I am proud to confirm that I was the only Latvian on the bus. The first thing I noticed in addition to a couple of Americans and the same number of Germans was the overwhelming majority of Scandinavian people – probably about 15 out of 20. Nostalgic about my heavily Nordic past and having visited or lived in all of the other four Nordic countries, I welcomed seeing so many representatives of the region again.

Not far from me sat a particularly fine example of Danish handsomeness. Equipped with unforgettable blue eyes and a unique smile, he made me wish I was sitting next to him rather than on my own, and taking photos of his fantastic pair of eyes rather than Icelandic natural wonders. But time came to depart, and it was back to business for anjči.

We had a busy morning and afternoon (see Flickr photoset for Golden Circle here). Our first stop was Þingvallavatn Lake (the largest natural lake in Iceland) and Þingvellir National Park (where the world’s first parliament of Alþingi was established in 930). We were sat through an informative video demonstration about the area – Icelanders passionately love their country and won’t miss an opportunity to educate foreigners about it – and enjoyed glorious views over the lake and the valley. The lake lies over the continental drift between the North American and Eurasian tectonic plates. With the plates drifting apart by a few centimetres a year, Iceland is slowly growing in size. In 60 million years, it will apparently become the largest country in the world! Now that’s what I call a quiet invasion. Sounds like Russia better watch out.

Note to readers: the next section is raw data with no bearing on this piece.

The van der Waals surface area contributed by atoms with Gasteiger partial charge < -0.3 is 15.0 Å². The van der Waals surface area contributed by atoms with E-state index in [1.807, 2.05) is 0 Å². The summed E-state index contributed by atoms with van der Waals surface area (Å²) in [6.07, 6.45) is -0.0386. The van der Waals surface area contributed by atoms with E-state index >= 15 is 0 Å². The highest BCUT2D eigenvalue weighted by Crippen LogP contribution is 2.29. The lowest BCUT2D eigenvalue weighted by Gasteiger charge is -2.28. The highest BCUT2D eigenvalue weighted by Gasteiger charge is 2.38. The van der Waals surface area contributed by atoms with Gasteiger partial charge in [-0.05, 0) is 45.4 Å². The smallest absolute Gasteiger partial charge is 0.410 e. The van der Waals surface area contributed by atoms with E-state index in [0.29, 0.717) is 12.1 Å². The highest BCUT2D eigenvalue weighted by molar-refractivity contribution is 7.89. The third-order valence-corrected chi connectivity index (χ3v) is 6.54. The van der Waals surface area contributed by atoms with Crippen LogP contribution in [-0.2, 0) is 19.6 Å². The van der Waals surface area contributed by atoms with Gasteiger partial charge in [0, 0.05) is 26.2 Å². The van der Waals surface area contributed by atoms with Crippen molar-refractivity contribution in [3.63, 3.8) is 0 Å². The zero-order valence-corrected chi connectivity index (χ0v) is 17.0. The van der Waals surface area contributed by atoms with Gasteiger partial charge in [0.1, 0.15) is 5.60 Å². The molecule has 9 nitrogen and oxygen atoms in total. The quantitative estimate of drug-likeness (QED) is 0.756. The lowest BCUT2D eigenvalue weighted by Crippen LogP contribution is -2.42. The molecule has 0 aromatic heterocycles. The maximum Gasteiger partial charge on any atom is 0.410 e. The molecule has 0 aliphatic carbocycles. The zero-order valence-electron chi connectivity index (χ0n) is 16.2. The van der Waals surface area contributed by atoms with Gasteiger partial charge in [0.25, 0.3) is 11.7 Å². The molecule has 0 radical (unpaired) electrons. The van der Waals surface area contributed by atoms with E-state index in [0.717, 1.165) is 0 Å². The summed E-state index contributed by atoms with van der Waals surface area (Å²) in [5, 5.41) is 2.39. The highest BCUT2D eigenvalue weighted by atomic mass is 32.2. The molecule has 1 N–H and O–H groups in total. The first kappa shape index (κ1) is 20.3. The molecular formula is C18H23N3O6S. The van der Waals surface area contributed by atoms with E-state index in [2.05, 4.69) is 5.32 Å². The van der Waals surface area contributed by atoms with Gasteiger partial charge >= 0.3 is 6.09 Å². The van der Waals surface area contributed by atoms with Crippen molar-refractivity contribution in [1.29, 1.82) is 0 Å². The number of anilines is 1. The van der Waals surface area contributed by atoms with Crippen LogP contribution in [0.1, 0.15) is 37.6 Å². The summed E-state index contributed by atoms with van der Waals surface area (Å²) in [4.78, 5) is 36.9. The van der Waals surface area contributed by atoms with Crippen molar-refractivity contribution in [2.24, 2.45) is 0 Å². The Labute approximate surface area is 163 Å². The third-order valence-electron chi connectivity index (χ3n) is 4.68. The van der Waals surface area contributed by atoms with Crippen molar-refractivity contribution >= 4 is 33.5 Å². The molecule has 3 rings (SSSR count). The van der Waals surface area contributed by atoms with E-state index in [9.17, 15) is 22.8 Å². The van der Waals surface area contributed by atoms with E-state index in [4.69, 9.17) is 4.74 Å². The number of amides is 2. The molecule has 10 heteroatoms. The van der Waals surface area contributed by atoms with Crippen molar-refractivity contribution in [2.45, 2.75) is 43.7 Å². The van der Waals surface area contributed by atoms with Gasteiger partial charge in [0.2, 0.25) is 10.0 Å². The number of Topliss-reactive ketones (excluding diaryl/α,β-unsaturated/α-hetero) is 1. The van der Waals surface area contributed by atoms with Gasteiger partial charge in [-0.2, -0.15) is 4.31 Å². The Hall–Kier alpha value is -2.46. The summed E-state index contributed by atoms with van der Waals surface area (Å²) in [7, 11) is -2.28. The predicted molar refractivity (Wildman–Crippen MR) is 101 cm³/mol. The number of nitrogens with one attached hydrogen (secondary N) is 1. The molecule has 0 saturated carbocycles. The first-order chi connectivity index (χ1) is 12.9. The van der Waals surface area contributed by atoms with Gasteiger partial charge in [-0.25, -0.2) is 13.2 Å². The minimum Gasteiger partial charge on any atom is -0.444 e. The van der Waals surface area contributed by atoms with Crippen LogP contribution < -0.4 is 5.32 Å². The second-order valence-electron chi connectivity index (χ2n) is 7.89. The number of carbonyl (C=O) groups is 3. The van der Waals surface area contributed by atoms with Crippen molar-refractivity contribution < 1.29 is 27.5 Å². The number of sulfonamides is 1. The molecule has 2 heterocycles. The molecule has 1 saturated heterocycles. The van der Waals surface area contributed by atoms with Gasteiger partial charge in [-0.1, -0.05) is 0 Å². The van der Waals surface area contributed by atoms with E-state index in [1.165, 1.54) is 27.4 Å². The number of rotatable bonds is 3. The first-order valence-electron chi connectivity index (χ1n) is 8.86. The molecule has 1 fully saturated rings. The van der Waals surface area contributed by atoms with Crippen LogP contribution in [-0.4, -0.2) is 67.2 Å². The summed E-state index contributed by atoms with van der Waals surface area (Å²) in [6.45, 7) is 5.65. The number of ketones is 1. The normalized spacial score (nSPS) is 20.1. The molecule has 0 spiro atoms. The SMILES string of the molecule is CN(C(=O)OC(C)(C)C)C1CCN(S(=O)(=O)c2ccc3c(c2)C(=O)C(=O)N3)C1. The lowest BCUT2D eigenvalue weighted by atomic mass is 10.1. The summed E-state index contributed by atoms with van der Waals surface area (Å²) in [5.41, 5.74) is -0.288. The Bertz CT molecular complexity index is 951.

Þingvellir National Park:
Our next stop was Gullfoss, Iceland’s most famous waterfall. Having been warned lovingly by the driver not to fall into the water and “end up in the Atlantic Ocean” because it would cost him “a whole load of paperwork”, we carefully edged towards the viewing points. Not forgetting beforehand to feast on a hearty local speciality of a traditional lamb soup, the kjötsúpa. I am not ashamed to admit I had two portions.

Gullfoss can literally be translated as “Golden falls” and results from Hvítá River plunging down a 32-meter crevice. The breath-taking view is best seen, not described. I am quite a waterfall virgin and had never seen such a mass of water streaming down so furiously towards the ocean. Given that my most marked waterfall experience to date had been the “longest waterfall in Europe”, conveniently located in Kuldiga, Latvia – but, sadly, not even a meter in height – I was stunned. Iceland truly had something to offer.